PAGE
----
There's acute shortage of qualified guides in tourist destinations across Karnataka
On an average, Tipu Sultan's summer palace on Albert Victor Road in Chamarajpet here gets more than 300 visitors daily. The elegant wooden structure impresses but what would make the experience more meaningful is someone to tell them more about it. Here most visitors are left groping in the dark as there is no one to give them nuggets of information about the 18th century monument, now protected by the Archaeological Survey of India (ASI). Like for example, how did Tipu and his entourage spent their time there? Which room was used for what purpose?
The shortage of guides felt at Tipu's palace in Bangalore is symptomatic of the situation across Karnataka, which is trying to woo tourists — both foreign and domestic. The tourism industry is facing acute shortage of guides as many trained guides have shifted to better paying jobs.
“The peak period is from December to February, when a lot of foreign tourists come to India, and there is a clear shortage of guides during these months,” K.R. Phaneesh, a government-certified guide in Bangalore, told The Hindu. To overcome the shortage, he said, travel agencies hire private uncertified guides.
While there are just about 35 guides approved by the Union Department of Tourism working in various tourist destinations across the State, the number of uncertified guides runs into several hundreds.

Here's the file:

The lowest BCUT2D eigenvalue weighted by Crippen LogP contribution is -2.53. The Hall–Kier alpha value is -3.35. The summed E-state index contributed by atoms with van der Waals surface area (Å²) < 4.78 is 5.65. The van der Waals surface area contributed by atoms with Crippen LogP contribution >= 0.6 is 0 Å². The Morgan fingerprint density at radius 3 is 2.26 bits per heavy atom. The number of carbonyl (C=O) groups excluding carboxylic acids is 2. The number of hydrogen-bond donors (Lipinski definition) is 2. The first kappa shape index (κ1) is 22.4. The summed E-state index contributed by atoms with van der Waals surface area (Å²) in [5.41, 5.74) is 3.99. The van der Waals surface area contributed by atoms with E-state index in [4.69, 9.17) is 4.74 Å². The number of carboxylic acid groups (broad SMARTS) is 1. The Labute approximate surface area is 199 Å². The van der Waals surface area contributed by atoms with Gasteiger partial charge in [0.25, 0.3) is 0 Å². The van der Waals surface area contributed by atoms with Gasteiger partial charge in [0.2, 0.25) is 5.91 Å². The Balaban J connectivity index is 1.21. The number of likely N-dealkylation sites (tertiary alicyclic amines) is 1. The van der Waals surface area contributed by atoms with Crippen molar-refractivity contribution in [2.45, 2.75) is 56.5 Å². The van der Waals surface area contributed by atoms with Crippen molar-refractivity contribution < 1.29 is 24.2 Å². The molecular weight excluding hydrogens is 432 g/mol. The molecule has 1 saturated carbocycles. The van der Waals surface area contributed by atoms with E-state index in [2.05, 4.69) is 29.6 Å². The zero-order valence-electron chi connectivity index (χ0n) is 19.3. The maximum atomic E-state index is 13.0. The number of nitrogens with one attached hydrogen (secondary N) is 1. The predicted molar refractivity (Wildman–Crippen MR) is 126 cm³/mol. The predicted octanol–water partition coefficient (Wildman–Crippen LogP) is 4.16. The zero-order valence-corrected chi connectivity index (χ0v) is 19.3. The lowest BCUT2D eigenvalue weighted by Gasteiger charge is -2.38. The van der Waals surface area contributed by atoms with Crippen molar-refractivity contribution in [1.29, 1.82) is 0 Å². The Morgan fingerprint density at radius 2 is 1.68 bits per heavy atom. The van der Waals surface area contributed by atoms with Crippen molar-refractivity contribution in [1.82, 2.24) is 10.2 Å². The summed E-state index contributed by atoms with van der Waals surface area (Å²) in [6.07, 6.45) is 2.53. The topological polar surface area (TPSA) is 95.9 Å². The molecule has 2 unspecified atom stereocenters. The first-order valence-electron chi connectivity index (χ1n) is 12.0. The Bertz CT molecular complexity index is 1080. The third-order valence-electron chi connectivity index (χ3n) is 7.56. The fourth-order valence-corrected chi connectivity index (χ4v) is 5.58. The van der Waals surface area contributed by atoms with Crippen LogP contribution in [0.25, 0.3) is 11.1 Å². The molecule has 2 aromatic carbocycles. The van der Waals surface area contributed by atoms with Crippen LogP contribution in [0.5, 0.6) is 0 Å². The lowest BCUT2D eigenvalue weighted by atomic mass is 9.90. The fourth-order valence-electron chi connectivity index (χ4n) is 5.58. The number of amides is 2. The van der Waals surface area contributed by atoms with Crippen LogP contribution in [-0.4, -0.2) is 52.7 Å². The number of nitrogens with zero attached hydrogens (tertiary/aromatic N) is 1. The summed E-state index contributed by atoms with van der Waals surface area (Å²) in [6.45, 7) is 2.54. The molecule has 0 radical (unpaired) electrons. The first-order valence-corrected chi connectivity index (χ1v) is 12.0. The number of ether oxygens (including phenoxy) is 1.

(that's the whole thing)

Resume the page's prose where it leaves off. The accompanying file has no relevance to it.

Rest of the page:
They include locals, who double as guides in some destinations. Karnataka reported 8.4 crore tourists in 2011 across 141 destinations, of which 5.7 lakh were foreign tourists. Acknowledging the shortage, a senior Karnataka State Tourism Development Corporation (KSTDC) official said: “There is a shortage of qualified, knowledgeable guides. This is a real problem for us.”
KSTDC itself currently has only 13 guides on its panel of which four are employed on contract. “
Poor remuneration and limited scope for earning force guides to seek alternative professions and are a deterrent to new entrants.
Shakeel Ahmed, an uncertified private guide who works for a travel agency, said he earns about Rs. 6,000 a month. “Even though I charge a meagre Rs. 30 per tourist, there is hardly anyone coming forward to seek the service. In [peak] season, I get about four or five tourists a day. But on many days, I don't get any.”
The situation is only marginally better for the certified guides. Ramesh Kumar, a guide certified from the Union Tourism Ministry, said: “Certified guides earn about Rs. 10,000 a month while private guides earn about Rs. 6,000 a month. In fact, of the 15 or 16 government-certified guides in the city, only eight or nice are practising. There is no fixed salary for any guides and the honorarium of Rs. 1,000 announced by the State government has also not been given.”
Mr. Kumar, who laments that tourists don't value guides, has packaged himself as a ‘tour director', which, he feels, helps him earn better.
Not only is the poor remuneration affecting the uncertified guides, but entry into certain historic monuments is also restricted for them. “We allow only government-approved guides, as private ones tend to present to tourists their own interpretation of whatever little history they know,” said Chandrakanth K., Senior Conservation Assistant at ASI.
Back at Tipu's palace in Bangalore, tourists such as Rajini Priya from Andhra Pradesh are facing the consequences of the acute shortage of qualified guides. “The guides come and talk a little about the monument and then they leave us to find our own way around the place,” said Ms. Priya, who is holidaying here with her family.